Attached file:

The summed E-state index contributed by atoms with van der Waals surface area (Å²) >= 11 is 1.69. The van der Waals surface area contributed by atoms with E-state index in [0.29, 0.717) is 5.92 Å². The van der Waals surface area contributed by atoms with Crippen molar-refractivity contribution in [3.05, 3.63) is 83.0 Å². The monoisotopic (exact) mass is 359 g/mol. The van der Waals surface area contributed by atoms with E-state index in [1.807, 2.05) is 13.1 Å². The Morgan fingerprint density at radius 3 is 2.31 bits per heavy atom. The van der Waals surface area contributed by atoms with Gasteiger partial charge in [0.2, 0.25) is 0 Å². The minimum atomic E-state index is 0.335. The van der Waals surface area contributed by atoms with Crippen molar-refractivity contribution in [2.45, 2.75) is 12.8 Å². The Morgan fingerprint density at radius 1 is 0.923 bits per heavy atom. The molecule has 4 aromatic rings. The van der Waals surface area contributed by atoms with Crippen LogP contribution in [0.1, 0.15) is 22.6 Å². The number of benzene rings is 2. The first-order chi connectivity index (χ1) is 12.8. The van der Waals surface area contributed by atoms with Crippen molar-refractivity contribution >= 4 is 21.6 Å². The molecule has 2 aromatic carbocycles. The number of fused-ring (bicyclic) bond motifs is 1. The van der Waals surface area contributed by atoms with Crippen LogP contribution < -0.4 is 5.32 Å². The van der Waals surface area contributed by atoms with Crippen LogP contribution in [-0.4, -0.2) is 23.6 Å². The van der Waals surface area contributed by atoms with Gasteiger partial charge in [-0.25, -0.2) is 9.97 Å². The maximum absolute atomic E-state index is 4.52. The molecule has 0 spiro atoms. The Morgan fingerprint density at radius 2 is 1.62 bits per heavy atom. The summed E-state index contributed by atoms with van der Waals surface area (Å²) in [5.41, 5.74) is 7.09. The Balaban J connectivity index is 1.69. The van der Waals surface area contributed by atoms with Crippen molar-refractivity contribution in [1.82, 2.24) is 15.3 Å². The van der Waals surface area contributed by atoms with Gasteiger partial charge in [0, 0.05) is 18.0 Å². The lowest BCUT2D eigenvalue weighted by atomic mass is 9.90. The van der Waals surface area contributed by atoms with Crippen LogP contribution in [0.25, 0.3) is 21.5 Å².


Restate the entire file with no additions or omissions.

The summed E-state index contributed by atoms with van der Waals surface area (Å²) >= 11 is 1.69. The van der Waals surface area contributed by atoms with E-state index in [0.29, 0.717) is 5.92 Å². The van der Waals surface area contributed by atoms with Crippen molar-refractivity contribution in [3.05, 3.63) is 83.0 Å². The monoisotopic (exact) mass is 359 g/mol. The van der Waals surface area contributed by atoms with E-state index in [1.807, 2.05) is 13.1 Å². The Morgan fingerprint density at radius 3 is 2.31 bits per heavy atom. The van der Waals surface area contributed by atoms with Gasteiger partial charge in [0.2, 0.25) is 0 Å². The minimum atomic E-state index is 0.335. The van der Waals surface area contributed by atoms with Crippen molar-refractivity contribution in [2.45, 2.75) is 12.8 Å². The Morgan fingerprint density at radius 1 is 0.923 bits per heavy atom. The molecule has 4 aromatic rings. The van der Waals surface area contributed by atoms with Crippen LogP contribution in [0.1, 0.15) is 22.6 Å². The number of benzene rings is 2. The first-order chi connectivity index (χ1) is 12.8. The van der Waals surface area contributed by atoms with Crippen molar-refractivity contribution >= 4 is 21.6 Å². The molecule has 2 aromatic carbocycles. The number of fused-ring (bicyclic) bond motifs is 1. The van der Waals surface area contributed by atoms with Crippen LogP contribution < -0.4 is 5.32 Å². The van der Waals surface area contributed by atoms with Crippen LogP contribution in [-0.4, -0.2) is 23.6 Å². The van der Waals surface area contributed by atoms with Gasteiger partial charge in [-0.25, -0.2) is 9.97 Å². The maximum absolute atomic E-state index is 4.52. The molecule has 0 spiro atoms. The Morgan fingerprint density at radius 2 is 1.62 bits per heavy atom. The summed E-state index contributed by atoms with van der Waals surface area (Å²) in [5.41, 5.74) is 7.09. The Balaban J connectivity index is 1.69. The van der Waals surface area contributed by atoms with Crippen molar-refractivity contribution in [1.82, 2.24) is 15.3 Å². The van der Waals surface area contributed by atoms with Gasteiger partial charge in [0, 0.05) is 18.0 Å². The lowest BCUT2D eigenvalue weighted by atomic mass is 9.90. The van der Waals surface area contributed by atoms with Crippen LogP contribution in [0.25, 0.3) is 21.5 Å².